How to rebalance your marketing campaigns during this pandemic  

by | Mar 26, 2020 | Analysis, Public Relations

When an unexpected event of national or global scale dramatically changes the marketing environment, such as what’s happening now with the coronavirus, how should marketers respond? How do you get your best salespeople in front of clients and prospects when events are cancelled, travel is restricted and most people are working from home?

The marketing environment normally changes at a snail’s pace. There’s usually plenty of time for most companies to adapt. But when things happen fast, it’s important that companies respond quickly to rebalance their promotional mix.

The one promotional mix channel most impacted by social distancing is personal selling

You’re not sending teams to expos and events. You can’t even sample consumers in grocery stores. What you lose in personal selling marketing power, you’ll have to make up in marketing power using other promotional mix channels.

Beefing up publicity efforts is a quick way to replace some of the face to face contact that will be lost with the lack of personal selling. That’s one place you can still reach the big groups. Publicity as a sales tool is underutilized by most companies and it is relatively easy to ramp up. Putting your best salespeople in front of reporters and producers who have big audiences is always a win. Plus, unlike expos and trade shows, your competition isn’t right there beside you. I see a lot of trade show money shifting toward publicity and media coverage.

How can you squeeze into the media’s conversations if your product seems unrelated to the headlines?

As the coronavirus spreads, there’s going to be a market for stories that take people’s minds off their troubles. Instead of worrying about protecting themselves or when toilet paper will be available again, people will seek out fun, interesting stories as a means of relief. As people get burned out and begin to turn away from the bad news, the media will be looking for ways to change the narrative so they can hang onto their audience share. We’ve arranged tens of thousands of product new stories over the last 30 years so we’ve seen this demand for good news stories to offset the bad ones many times before.

We’re also going to see some of the marketing horsepower absorbed by websites and social media as well. Marketing through the internet is, after all, a great way to maintain social distancing!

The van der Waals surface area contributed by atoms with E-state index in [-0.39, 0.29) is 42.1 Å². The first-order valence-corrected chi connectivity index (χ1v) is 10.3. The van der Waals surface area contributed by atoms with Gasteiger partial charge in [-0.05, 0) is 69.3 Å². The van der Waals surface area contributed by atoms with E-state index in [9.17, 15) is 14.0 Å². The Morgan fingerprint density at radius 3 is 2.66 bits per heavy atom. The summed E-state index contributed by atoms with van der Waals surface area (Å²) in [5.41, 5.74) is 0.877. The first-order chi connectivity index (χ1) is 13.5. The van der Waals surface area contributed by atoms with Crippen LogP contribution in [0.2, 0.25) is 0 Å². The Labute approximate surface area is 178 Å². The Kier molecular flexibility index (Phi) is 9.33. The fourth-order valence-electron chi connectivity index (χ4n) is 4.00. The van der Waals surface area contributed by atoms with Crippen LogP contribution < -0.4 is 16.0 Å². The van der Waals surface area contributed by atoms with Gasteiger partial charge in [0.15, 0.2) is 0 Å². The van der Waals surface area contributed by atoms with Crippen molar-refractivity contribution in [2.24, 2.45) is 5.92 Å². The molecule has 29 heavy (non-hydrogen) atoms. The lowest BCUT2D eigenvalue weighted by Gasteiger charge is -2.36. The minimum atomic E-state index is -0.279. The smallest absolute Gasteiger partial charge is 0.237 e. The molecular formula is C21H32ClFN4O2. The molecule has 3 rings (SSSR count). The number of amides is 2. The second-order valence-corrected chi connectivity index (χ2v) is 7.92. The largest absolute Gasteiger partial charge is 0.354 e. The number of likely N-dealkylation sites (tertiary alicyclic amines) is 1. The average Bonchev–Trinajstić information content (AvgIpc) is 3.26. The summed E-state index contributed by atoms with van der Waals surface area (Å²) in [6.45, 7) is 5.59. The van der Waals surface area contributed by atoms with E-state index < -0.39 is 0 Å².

When you’ve got to change marketing strategies on the fly, you’d better have the basic marketing concepts down pat so you can make intelligent marketing decisions

Many marketers ride the wave in good times without fully understanding what underpins good marketing.

In my best-seller, “The CEO’s Guide to Marketing; the book every marketer should read before their boss does,” I’m telling on the industry. Most CEOs would be shocked at how little their marketing teams actually know about marketing concepts and process.

The marketing environment will have long-lasting social implications, but economically we will return to normal relatively quickly. As for promoting your company and products in the short term, now is no time to be shooting from the hip. Know your marketing terms and concepts, and how they relate to one another. Understand what’s happening with the marketing environment and how that relates to other concepts such as the marketing mix, where your product is in its life cycle and the innovation adopter curve. Whether it’s in response to this pandemic or the next major event, understanding basic marketing concepts and following a sound marketing process will make your business agile and responsive.

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Lonny Kocina

Lonny Kocina is Chief Executive Officer at Media Relations Agency, a nationally trademarked Pay Per Interview Publicity business model, which enables clients to purchase publicity by the story.

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